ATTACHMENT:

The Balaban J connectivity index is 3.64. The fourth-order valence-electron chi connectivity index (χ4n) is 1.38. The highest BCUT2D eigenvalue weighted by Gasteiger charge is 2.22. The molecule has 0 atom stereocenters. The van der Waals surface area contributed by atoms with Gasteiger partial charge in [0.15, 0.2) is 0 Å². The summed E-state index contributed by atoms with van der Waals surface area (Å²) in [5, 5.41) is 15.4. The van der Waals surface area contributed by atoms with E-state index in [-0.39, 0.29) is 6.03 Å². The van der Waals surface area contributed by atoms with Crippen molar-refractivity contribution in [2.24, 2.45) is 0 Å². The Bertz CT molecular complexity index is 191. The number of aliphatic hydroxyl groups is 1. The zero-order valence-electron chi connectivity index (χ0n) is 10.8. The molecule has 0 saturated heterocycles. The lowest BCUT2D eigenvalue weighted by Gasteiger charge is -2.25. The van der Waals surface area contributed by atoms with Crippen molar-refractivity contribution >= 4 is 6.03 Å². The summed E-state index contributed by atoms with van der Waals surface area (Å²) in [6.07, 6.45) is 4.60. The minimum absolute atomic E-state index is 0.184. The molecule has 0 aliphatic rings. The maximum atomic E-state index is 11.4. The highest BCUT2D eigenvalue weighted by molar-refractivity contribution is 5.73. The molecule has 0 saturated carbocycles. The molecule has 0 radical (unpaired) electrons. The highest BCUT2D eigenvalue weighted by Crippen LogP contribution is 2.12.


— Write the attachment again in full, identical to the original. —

The Balaban J connectivity index is 3.64. The fourth-order valence-electron chi connectivity index (χ4n) is 1.38. The highest BCUT2D eigenvalue weighted by Gasteiger charge is 2.22. The molecule has 0 atom stereocenters. The van der Waals surface area contributed by atoms with Gasteiger partial charge in [0.15, 0.2) is 0 Å². The summed E-state index contributed by atoms with van der Waals surface area (Å²) in [5, 5.41) is 15.4. The van der Waals surface area contributed by atoms with E-state index in [-0.39, 0.29) is 6.03 Å². The van der Waals surface area contributed by atoms with Crippen molar-refractivity contribution in [2.24, 2.45) is 0 Å². The Bertz CT molecular complexity index is 191. The number of aliphatic hydroxyl groups is 1. The zero-order valence-electron chi connectivity index (χ0n) is 10.8. The molecule has 0 saturated heterocycles. The lowest BCUT2D eigenvalue weighted by Gasteiger charge is -2.25. The van der Waals surface area contributed by atoms with Crippen molar-refractivity contribution >= 4 is 6.03 Å². The summed E-state index contributed by atoms with van der Waals surface area (Å²) in [6.07, 6.45) is 4.60. The minimum absolute atomic E-state index is 0.184. The molecule has 0 aliphatic rings. The maximum atomic E-state index is 11.4. The highest BCUT2D eigenvalue weighted by molar-refractivity contribution is 5.73. The molecule has 0 saturated carbocycles. The molecule has 0 radical (unpaired) electrons. The highest BCUT2D eigenvalue weighted by Crippen LogP contribution is 2.12.